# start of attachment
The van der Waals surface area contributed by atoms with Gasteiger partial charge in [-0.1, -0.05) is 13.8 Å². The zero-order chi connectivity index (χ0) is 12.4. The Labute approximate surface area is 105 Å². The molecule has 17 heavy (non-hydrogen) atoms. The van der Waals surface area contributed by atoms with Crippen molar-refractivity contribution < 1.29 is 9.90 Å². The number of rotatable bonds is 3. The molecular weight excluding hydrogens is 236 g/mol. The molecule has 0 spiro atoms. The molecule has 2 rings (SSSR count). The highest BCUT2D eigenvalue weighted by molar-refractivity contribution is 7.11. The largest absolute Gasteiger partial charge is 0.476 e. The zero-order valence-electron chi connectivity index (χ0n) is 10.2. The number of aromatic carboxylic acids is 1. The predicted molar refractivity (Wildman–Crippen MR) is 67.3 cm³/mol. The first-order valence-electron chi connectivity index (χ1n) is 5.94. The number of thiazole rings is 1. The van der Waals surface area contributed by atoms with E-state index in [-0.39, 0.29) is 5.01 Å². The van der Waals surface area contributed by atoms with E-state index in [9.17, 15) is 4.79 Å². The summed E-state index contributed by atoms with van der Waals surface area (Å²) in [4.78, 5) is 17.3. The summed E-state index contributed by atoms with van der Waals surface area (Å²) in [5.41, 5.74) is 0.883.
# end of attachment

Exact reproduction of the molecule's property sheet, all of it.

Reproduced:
The van der Waals surface area contributed by atoms with Gasteiger partial charge in [-0.1, -0.05) is 13.8 Å². The zero-order chi connectivity index (χ0) is 12.4. The Labute approximate surface area is 105 Å². The molecule has 17 heavy (non-hydrogen) atoms. The van der Waals surface area contributed by atoms with Crippen molar-refractivity contribution < 1.29 is 9.90 Å². The number of rotatable bonds is 3. The molecular weight excluding hydrogens is 236 g/mol. The molecule has 0 spiro atoms. The molecule has 2 rings (SSSR count). The highest BCUT2D eigenvalue weighted by molar-refractivity contribution is 7.11. The largest absolute Gasteiger partial charge is 0.476 e. The zero-order valence-electron chi connectivity index (χ0n) is 10.2. The number of aromatic carboxylic acids is 1. The predicted molar refractivity (Wildman–Crippen MR) is 67.3 cm³/mol. The first-order valence-electron chi connectivity index (χ1n) is 5.94. The number of thiazole rings is 1. The van der Waals surface area contributed by atoms with E-state index in [-0.39, 0.29) is 5.01 Å². The van der Waals surface area contributed by atoms with E-state index in [9.17, 15) is 4.79 Å². The summed E-state index contributed by atoms with van der Waals surface area (Å²) in [4.78, 5) is 17.3. The summed E-state index contributed by atoms with van der Waals surface area (Å²) in [5.41, 5.74) is 0.883.